Optimizing cross-channel marketing spend

Online marketing is booming. According to statistics from eMarketer.com, the percentage share of online marketing dollars in the U.S. is expected to increase from 32% in 2013 to 37% in 2016, crowding out the share for traditional print advertising.

For marketers, this trend implies that cross-channel marketing, mixing online/offline channels, will become increasingly prevalent. If you are a traditional direct mail marketer, should you redirect your ad dollars toward online or email marketing? If you are already heavily invested in online and email marketing, how do you best allocate your existing marketing budget across different campaigns? When compared with single channel operations, marketing budgeting decisions in a cross-channel environment are much more challenging because marketing campaigns across channels can interact and campaign operational decisions vary from channel to channel.

A two-level hierarchical perspective can help marketers navigate this complex marketing decision process. At the strategic level, a marketer must decide on what channels to use and allocate budgets to each chosen channel. At a tactical level, within each channel a marketer must decide how to carry out campaigns over time. The following diagram depicts the details of this decision hierarchy in which the major marketing channels, their potential interactions and list of common tactical decisions within each channel are presented.


Channel selection is a long-term strategic decision seeking to balance the benefit and cost (both fixed and variable) of operating the channel and relevant business constraints facing a marketer. For example, consider the decision to take away one million dollars from direct mail budget and reallocate it to start online marketing efforts. The following table summarizes the annualized benefit and cost of this decision over a five-year horizon:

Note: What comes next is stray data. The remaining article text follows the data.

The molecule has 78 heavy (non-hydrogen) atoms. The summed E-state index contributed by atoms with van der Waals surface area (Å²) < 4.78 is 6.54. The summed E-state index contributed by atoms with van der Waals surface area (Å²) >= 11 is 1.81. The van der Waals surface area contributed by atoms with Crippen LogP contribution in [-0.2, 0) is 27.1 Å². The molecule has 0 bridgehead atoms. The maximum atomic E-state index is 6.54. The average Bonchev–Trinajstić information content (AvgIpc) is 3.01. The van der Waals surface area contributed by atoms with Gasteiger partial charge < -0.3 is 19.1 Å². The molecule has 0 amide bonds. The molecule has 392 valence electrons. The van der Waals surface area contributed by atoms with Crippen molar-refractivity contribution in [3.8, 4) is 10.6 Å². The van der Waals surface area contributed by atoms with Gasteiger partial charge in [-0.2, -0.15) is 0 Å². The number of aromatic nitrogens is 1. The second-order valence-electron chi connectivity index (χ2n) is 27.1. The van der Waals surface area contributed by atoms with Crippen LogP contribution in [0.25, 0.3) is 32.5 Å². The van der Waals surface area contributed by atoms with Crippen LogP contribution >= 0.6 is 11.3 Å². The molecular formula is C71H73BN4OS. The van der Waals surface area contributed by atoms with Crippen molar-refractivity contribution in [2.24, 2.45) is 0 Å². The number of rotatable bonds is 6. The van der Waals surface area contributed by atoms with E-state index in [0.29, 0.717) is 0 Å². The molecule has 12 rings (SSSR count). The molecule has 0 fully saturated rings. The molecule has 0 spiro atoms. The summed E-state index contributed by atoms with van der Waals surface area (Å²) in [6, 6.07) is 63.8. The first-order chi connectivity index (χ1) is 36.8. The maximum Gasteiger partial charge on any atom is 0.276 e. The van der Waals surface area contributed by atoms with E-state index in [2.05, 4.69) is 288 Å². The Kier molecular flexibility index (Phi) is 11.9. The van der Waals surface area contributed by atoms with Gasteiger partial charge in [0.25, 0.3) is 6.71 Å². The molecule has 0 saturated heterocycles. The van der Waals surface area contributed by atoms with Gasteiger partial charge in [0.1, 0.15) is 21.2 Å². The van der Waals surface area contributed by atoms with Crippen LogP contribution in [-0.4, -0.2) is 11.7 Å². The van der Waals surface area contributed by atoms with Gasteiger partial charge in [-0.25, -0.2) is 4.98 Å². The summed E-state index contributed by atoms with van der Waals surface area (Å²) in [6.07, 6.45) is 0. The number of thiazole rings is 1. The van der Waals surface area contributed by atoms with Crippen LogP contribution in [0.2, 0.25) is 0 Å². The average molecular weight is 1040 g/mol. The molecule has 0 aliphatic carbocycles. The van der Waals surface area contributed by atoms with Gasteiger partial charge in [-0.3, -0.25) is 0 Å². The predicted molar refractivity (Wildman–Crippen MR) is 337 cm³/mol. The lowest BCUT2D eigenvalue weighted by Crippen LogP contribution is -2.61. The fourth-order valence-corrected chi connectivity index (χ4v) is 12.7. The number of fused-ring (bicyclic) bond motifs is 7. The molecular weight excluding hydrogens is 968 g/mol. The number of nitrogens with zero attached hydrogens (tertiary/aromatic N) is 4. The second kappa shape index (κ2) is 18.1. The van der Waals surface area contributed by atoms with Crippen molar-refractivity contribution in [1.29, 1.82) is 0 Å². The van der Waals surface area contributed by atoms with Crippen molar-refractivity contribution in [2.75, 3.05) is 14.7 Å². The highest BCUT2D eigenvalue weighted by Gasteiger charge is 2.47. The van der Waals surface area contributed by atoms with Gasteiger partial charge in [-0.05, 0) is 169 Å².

Incremental revenue:$5 million per year
Incremental variable cost:$3 million per year
Net return:$2 million per year

The net return excludes the fixed cost for initially setting up the online marketing channel. If that fixed cost, amortized over next five years, is less than $2 million per year, online marketing should be pursued. More complicated channel selection decisions involving more than two channels can be described using an optimization model. Optimal channel selection and budget allocation can be solved jointly incorporating the fixed cost of setting a channel. Alternative solutions can be obtained and evaluated for a variety of operational scenarios.

Given the allocated budget for a selected channel, the tactical decisions at the lower hierarchy have to do with the timing (when and how frequent), placement (where), audience (who) and creative content (what) of campaign efforts. The impact of a campaign is maximized when these decisions are coordinated in such a way so that the right ad is offered to the right customer at the right time.

Whether tactical or strategic, cross-channel budget decisions require benefit and impact estimates of cross-channel campaigns provided through attribution results. In a prior post, existing attribution practices are compared and challenges for developing data-driven attribution rules are presented. It is recommended that multiple rules are applied to establish baseline attribution results so comparison of results can be made among different rules. When it comes to optimizing cross channel decisions, the lack of sound attribution measures can put marketers in a catch-22: optimal cross-channel decisions require their benefit estimates are directly obtained from attribution results, but attribution results can only be obtained if cross-channel decisions are implemented and data-driven attribution method is applied. One way to escape the trap is to conduct experiments in test markets where key decision factors are designed across multiple channels. Experimental results are used to develop attribution results and benefit measures, which in turn are incorporated into improving future marketing experiments or actual campaigns. With several iterations of testing, measuring and updating marketing benefit measures, cross-channel decisions can approach their optimal levels.

As marketers scramble for position and make cross-channel decisions through trial and error, the playing field will be challenging for some time to come. The hierarchical view of the cross-channel marketing decision process serves as a convenient and insightful framework through which cross-channel measurement challenges can be visualized and interdependent marketing decisions can be modeled and optimized.


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